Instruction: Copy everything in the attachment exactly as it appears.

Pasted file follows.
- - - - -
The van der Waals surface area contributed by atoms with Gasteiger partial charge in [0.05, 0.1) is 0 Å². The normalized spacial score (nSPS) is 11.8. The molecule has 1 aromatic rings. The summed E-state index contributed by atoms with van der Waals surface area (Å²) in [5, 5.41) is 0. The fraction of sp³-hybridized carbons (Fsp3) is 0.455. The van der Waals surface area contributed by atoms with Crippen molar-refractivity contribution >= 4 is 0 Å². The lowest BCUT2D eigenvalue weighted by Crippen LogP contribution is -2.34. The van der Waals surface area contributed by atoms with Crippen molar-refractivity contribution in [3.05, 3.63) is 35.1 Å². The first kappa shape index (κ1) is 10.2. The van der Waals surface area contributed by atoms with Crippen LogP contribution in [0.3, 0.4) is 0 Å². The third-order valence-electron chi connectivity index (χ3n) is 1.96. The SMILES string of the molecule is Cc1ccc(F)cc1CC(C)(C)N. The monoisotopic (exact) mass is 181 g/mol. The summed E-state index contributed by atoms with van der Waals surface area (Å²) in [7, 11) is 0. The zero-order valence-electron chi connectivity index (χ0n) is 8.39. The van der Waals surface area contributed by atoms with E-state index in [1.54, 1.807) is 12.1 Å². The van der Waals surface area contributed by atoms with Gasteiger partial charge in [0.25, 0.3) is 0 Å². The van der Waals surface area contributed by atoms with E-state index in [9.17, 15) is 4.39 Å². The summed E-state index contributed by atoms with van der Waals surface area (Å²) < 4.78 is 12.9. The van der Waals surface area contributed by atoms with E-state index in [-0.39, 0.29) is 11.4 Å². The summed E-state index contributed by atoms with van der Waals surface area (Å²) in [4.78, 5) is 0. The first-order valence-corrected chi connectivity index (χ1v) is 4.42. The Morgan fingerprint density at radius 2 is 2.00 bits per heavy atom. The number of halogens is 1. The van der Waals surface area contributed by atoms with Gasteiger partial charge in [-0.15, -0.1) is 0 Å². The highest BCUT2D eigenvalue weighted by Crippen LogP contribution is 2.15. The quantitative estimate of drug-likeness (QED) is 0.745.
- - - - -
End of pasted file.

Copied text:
The van der Waals surface area contributed by atoms with Gasteiger partial charge in [0.05, 0.1) is 0 Å². The normalized spacial score (nSPS) is 11.8. The molecule has 1 aromatic rings. The summed E-state index contributed by atoms with van der Waals surface area (Å²) in [5, 5.41) is 0. The fraction of sp³-hybridized carbons (Fsp3) is 0.455. The van der Waals surface area contributed by atoms with Crippen molar-refractivity contribution >= 4 is 0 Å². The lowest BCUT2D eigenvalue weighted by Crippen LogP contribution is -2.34. The van der Waals surface area contributed by atoms with Crippen molar-refractivity contribution in [3.05, 3.63) is 35.1 Å². The first kappa shape index (κ1) is 10.2. The van der Waals surface area contributed by atoms with Crippen LogP contribution in [0.3, 0.4) is 0 Å². The third-order valence-electron chi connectivity index (χ3n) is 1.96. The SMILES string of the molecule is Cc1ccc(F)cc1CC(C)(C)N. The monoisotopic (exact) mass is 181 g/mol. The summed E-state index contributed by atoms with van der Waals surface area (Å²) in [7, 11) is 0. The zero-order valence-electron chi connectivity index (χ0n) is 8.39. The van der Waals surface area contributed by atoms with E-state index in [1.54, 1.807) is 12.1 Å². The van der Waals surface area contributed by atoms with Gasteiger partial charge in [0.25, 0.3) is 0 Å². The van der Waals surface area contributed by atoms with E-state index in [9.17, 15) is 4.39 Å². The summed E-state index contributed by atoms with van der Waals surface area (Å²) < 4.78 is 12.9. The van der Waals surface area contributed by atoms with E-state index in [-0.39, 0.29) is 11.4 Å². The summed E-state index contributed by atoms with van der Waals surface area (Å²) in [4.78, 5) is 0. The first-order valence-corrected chi connectivity index (χ1v) is 4.42. The Morgan fingerprint density at radius 2 is 2.00 bits per heavy atom. The number of halogens is 1. The van der Waals surface area contributed by atoms with Gasteiger partial charge in [-0.15, -0.1) is 0 Å². The highest BCUT2D eigenvalue weighted by Crippen LogP contribution is 2.15. The quantitative estimate of drug-likeness (QED) is 0.745.